In 2009, both the total wholesale value and the total
number of flowers available for sale in the United
States declined from 2008, and the decreases were seen
in both imported and domestically grown flowers. The
number of growers supplying those flowers, both foreign
and U.S. producers, was also down.
Of the cut flower crops that are counted, only one
domestically grown crop, Gladioli, experienced an
increase, and only seven imported crops (lilies,
Irises, Lisianthuses, Hydrangeas,
snapdragons, Limonium and tulips) saw increases.
The data in the chart below provides the details.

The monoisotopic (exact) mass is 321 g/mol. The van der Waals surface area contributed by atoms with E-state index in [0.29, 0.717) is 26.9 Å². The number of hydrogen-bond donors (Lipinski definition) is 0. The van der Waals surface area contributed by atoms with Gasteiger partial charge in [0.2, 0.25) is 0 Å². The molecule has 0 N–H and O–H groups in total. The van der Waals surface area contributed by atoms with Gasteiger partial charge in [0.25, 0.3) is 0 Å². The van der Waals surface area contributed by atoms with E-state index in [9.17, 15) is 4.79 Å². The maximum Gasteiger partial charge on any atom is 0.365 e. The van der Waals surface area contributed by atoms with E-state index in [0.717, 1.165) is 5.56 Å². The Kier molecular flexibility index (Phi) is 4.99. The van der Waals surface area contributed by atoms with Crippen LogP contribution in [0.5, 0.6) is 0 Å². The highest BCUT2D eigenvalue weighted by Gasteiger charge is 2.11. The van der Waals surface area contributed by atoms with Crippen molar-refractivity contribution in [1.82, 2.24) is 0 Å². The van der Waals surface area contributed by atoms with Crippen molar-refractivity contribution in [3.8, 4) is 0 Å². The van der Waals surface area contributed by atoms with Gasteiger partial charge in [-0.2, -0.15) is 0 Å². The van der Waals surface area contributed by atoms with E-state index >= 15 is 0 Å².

Where the U.S. cut flower
supply comes from:
Imports account for approximately 67% (two-thirds)
of the wholesale dollar volume of the cut flowers
sold in the U.S.
Domestically grown cut flowers account for
approximately 33% (one-third) of the cut flowers
sold in the U.S (by wholesale dollar volume).
Of the imported cut flowers sold in the U.S., these
countries supply the following percentages (by
wholesale dollar volume):
By numbers of stems, more than 5.3 billion stems of cut
flowers were imported into the U.S. in 2009. Of those,
approximately 60 percent came from Colombia, 30 percent
from Ecuador and 10 percent from the rest of the world.
(These figures are for cut
flowers only and do not include cut cultivated greens or
plants of any kind.)